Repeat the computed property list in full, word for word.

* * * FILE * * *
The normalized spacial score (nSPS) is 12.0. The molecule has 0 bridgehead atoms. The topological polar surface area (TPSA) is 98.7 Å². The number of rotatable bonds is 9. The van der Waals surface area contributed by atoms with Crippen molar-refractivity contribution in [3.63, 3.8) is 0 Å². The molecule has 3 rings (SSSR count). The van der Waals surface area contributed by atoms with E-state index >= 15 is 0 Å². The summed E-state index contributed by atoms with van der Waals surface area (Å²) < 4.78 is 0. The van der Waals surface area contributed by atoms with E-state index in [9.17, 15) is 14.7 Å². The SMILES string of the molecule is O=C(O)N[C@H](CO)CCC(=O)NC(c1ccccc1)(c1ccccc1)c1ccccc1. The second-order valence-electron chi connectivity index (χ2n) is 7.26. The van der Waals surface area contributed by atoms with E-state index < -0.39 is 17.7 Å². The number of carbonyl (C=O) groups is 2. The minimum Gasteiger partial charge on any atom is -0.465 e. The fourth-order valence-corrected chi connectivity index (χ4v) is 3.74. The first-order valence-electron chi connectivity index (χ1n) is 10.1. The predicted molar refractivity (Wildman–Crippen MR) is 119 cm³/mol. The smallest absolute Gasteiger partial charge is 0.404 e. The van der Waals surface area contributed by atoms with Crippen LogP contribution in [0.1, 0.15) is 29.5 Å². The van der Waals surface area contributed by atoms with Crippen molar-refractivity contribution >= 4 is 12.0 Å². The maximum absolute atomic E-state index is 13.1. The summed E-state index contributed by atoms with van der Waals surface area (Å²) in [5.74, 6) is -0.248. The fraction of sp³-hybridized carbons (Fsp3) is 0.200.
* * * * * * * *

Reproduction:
The normalized spacial score (nSPS) is 12.0. The molecule has 0 bridgehead atoms. The topological polar surface area (TPSA) is 98.7 Å². The number of rotatable bonds is 9. The van der Waals surface area contributed by atoms with Crippen molar-refractivity contribution in [3.63, 3.8) is 0 Å². The molecule has 3 rings (SSSR count). The van der Waals surface area contributed by atoms with E-state index >= 15 is 0 Å². The summed E-state index contributed by atoms with van der Waals surface area (Å²) < 4.78 is 0. The van der Waals surface area contributed by atoms with E-state index in [9.17, 15) is 14.7 Å². The SMILES string of the molecule is O=C(O)N[C@H](CO)CCC(=O)NC(c1ccccc1)(c1ccccc1)c1ccccc1. The second-order valence-electron chi connectivity index (χ2n) is 7.26. The van der Waals surface area contributed by atoms with E-state index < -0.39 is 17.7 Å². The number of carbonyl (C=O) groups is 2. The minimum Gasteiger partial charge on any atom is -0.465 e. The fourth-order valence-corrected chi connectivity index (χ4v) is 3.74. The first-order valence-electron chi connectivity index (χ1n) is 10.1. The predicted molar refractivity (Wildman–Crippen MR) is 119 cm³/mol. The smallest absolute Gasteiger partial charge is 0.404 e. The van der Waals surface area contributed by atoms with Crippen LogP contribution in [0.1, 0.15) is 29.5 Å². The van der Waals surface area contributed by atoms with Crippen molar-refractivity contribution >= 4 is 12.0 Å². The maximum absolute atomic E-state index is 13.1. The summed E-state index contributed by atoms with van der Waals surface area (Å²) in [5.74, 6) is -0.248. The fraction of sp³-hybridized carbons (Fsp3) is 0.200.